Pending home sales posted the first decrease in three months in May as well as the first year-over-year decline in nearly two years, according to the National Association of REALTORS®’s Pending Home Sales Index, a forward-looking indicator based on contract signings. All four major regions across the U.S. saw a decrease in pending home sales last month.
Here in the Midwest, NAR’s pending home sales index showed a 4.2 percent decrease in May, which is 1.8 percent below a year ago.
“With demand holding firm this spring and homes selling even faster than a year ago, the notable increase in closings in recent months took a dent out of what was available for sale in May and ultimately dragged down contract activity,” says Lawrence Yun, NAR’s chief economist. “REALTORS® are acknowledging with increasing frequency lately that buyers continue to be frustrated by the tense competition and lack of affordable homes for sale in their market.”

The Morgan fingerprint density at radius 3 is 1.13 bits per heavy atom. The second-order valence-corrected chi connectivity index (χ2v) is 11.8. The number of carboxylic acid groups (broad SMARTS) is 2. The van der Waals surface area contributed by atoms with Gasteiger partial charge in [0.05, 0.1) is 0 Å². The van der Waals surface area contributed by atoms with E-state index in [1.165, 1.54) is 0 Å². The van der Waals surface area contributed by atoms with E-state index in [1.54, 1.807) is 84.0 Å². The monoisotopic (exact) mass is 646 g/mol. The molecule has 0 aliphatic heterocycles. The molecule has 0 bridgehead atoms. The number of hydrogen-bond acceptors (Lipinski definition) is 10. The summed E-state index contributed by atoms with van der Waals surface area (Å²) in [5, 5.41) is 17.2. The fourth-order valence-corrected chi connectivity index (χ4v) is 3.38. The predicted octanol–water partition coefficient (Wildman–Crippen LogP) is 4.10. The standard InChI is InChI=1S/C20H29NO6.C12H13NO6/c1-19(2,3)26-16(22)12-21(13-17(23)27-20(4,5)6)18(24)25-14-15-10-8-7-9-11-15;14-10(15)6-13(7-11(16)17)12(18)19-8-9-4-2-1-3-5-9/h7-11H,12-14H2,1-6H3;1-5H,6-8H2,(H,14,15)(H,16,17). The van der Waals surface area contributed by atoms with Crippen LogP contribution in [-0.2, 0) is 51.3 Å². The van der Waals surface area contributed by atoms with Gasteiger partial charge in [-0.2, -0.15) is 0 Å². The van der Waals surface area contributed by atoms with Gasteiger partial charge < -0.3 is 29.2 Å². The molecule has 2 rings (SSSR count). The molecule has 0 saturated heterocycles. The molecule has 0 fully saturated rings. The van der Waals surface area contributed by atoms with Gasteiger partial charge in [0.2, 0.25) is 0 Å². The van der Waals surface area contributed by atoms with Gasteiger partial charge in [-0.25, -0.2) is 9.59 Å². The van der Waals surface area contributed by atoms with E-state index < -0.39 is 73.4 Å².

Home supplies in many markets continue to be scant, while mortgage rates are hovering near record lows and buyer demand is high.
Total housing inventory at the end of each month has remarkably decreased year-over-year now for an entire year. There are simply not enough homes coming onto the market to catch up with demand and to keep prices more in line with inflation and wage growth.
The United Kingdom’s recent decision to leave the European Union also could have an impact on the U.S. housing market in the coming months, Yun notes.
In the short term, volatility in the financial markets could very likely lead to even lower mortgage rates and increased demand from foreign buyers looking for a safer place to invest their cash. On the other hand, any prolonged market angst and further economic uncertainty overseas could negatively impact our economy and end up tempering the overall appetite for home buying.
Source: National Association of REALTORS®
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